Josh Brolin is our leading actor in a role that's challenging and should ultimately be rewarded. The character of Matthew Temple requires a gutsy, straight forward, and overpowering performance. Some might call it ruthless, being the one man that fought against a convinced public on a disturbing rape charge that put his name and life in danger. Although his actions aren't noble, Brolin desperately seeks answers through a world of killers, drug dealers, and activists. Young Shareeka Epps dazzled us with an understated performance in "Half Nelson", now Epps reaches a new level and becomes the bulk of this piece. If the first ten minutes aren't enough to impress you on the drive and torment it took for this role, the rest of the film speaks in volumes. A young teen that makes her earnings from late night shoplifting. A fondness for her gang affiliated boyfriend and an unfortunate home life with a drunk and abusive stepfather. Epps shows a diverse look on a sympathetic rape victim, turned into a victim of the New York media before and after her ruling. Her inner pain cries out the innocence in this character that we can't help but to feel sorry for her sometimes. Not only the best performance of the year, but perhaps in decades.
In a supporting role we have the always lively Samuel L. Jackson, but as shown before SLJ can bring an evil and subtle performance to his role. Jackson plays the furocious, drunken stepfather that fiddles with the emotions and lives of the people around him. You can feel the tension on screen when Samuel embraces our two leads and the horror they may face. Keir O'Donnell is the victim shown on the other side of the spectrum as a rookie cop accused of being involved with the raping. Shivers and strained nerves cloud this role along with O'Donnells uncanny fear of the unknown, a cop sworn to protect the innocent that gets raped from his dignity and humanity. And finally, we have Beverly Todd whom begins with the tearful aspect of a mother going through her daughters horrific ordeal. As the film progresses, Todd reveals more to her character as a selfish and wrongful mother. She does her job well and that is leaving uncomfortable vibes about this mother we desperately want to care about, but may not be so sure about her.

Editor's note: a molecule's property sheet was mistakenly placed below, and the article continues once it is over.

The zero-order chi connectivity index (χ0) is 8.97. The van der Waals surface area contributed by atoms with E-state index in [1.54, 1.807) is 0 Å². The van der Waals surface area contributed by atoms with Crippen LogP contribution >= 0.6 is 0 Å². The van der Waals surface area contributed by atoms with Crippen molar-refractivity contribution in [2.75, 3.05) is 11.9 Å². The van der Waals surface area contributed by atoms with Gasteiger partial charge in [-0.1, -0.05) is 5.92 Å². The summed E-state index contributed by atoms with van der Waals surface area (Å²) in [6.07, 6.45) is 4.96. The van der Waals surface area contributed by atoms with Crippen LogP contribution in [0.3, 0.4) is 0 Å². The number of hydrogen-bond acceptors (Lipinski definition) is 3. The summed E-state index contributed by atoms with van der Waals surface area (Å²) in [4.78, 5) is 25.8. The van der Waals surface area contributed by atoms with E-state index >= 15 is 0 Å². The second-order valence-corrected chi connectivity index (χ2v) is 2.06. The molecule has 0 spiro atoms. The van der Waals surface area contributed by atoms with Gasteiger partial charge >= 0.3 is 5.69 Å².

Rape is a discomfited issue that's hard to judge by in matters like these. The act itself is a brutal reality to what occurs in our society. We can't blame the public for being outraged about the incident they thought occured. Through the madness led to racism, politics, and media distortion. The film still opens many inconsistencies to the truth. We don't know why Tawana Brawley staged a rape. Whether it would be the late night beatings from her mother or father, her attempt to bail her unsettling boyfriend from a bullet, whether it was with her mothers complicity. "A Call for Blood" faces the dangers that result when people form opinions based on personal bias rather than by a look at the facts. Then switching directions and becoming the people they once fought against. It will not be termed a feel good film, it can be hard at times to watch, but what it provides is a thought-provoking, unflinching look at the difficulties we face sometimes. There will a call for blood if this film arsenal isn't recognized as a genuine piece of filmmaking.
Best Picture - Steven Soderbergh, Guillermo Arriage, and Edward Zwick
Best Director - Steven Soderbergh
Best Actor - Josh Brolin
Best Actress - Shareeka Epps
Best Supporting Actor - Samuel L. Jackson
Best Supporting Actor - Keir O'Donnell
Best Supporting Actress - Beverly Todd
Best Original Screenplay - Guillermo Arriaga